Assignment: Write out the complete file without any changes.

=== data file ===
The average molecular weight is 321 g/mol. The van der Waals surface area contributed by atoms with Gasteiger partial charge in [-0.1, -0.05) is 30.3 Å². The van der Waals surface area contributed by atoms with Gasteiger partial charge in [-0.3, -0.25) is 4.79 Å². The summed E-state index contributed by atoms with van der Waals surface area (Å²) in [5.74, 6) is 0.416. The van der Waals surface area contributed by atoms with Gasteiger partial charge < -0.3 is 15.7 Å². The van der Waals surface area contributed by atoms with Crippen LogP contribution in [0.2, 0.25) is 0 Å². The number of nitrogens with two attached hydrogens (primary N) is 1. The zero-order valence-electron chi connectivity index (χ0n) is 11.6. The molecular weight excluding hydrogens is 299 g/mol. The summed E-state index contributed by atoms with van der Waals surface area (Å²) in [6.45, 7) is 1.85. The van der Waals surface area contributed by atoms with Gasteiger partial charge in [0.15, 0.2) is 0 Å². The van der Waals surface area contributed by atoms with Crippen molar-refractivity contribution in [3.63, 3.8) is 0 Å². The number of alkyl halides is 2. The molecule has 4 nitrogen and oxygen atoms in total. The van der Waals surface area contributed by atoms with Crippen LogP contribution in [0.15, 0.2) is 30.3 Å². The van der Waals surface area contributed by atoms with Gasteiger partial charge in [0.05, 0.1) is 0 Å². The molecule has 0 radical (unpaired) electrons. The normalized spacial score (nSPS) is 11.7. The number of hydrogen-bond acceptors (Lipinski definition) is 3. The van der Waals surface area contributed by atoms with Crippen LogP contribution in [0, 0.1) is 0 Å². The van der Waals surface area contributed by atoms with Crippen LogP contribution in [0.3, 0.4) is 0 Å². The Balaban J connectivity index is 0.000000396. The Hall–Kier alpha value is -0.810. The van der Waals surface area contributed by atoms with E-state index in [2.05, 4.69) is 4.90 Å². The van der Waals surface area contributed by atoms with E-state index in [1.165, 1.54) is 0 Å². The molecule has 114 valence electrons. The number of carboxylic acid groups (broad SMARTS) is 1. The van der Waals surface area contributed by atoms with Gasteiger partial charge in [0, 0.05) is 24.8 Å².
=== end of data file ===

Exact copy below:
The average molecular weight is 321 g/mol. The van der Waals surface area contributed by atoms with Gasteiger partial charge in [-0.1, -0.05) is 30.3 Å². The van der Waals surface area contributed by atoms with Gasteiger partial charge in [-0.3, -0.25) is 4.79 Å². The summed E-state index contributed by atoms with van der Waals surface area (Å²) in [5.74, 6) is 0.416. The van der Waals surface area contributed by atoms with Gasteiger partial charge < -0.3 is 15.7 Å². The van der Waals surface area contributed by atoms with Crippen LogP contribution in [0.2, 0.25) is 0 Å². The number of nitrogens with two attached hydrogens (primary N) is 1. The zero-order valence-electron chi connectivity index (χ0n) is 11.6. The molecular weight excluding hydrogens is 299 g/mol. The summed E-state index contributed by atoms with van der Waals surface area (Å²) in [6.45, 7) is 1.85. The van der Waals surface area contributed by atoms with Gasteiger partial charge in [0.15, 0.2) is 0 Å². The van der Waals surface area contributed by atoms with Crippen molar-refractivity contribution in [3.63, 3.8) is 0 Å². The number of alkyl halides is 2. The molecule has 4 nitrogen and oxygen atoms in total. The van der Waals surface area contributed by atoms with Crippen LogP contribution in [0.15, 0.2) is 30.3 Å². The van der Waals surface area contributed by atoms with Gasteiger partial charge in [0.05, 0.1) is 0 Å². The molecule has 0 radical (unpaired) electrons. The normalized spacial score (nSPS) is 11.7. The number of hydrogen-bond acceptors (Lipinski definition) is 3. The van der Waals surface area contributed by atoms with Crippen LogP contribution in [0, 0.1) is 0 Å². The van der Waals surface area contributed by atoms with Crippen LogP contribution in [0.3, 0.4) is 0 Å². The Balaban J connectivity index is 0.000000396. The Hall–Kier alpha value is -0.810. The van der Waals surface area contributed by atoms with E-state index in [2.05, 4.69) is 4.90 Å². The van der Waals surface area contributed by atoms with E-state index in [1.165, 1.54) is 0 Å². The molecule has 114 valence electrons. The number of carboxylic acid groups (broad SMARTS) is 1. The van der Waals surface area contributed by atoms with Gasteiger partial charge in [0, 0.05) is 24.8 Å².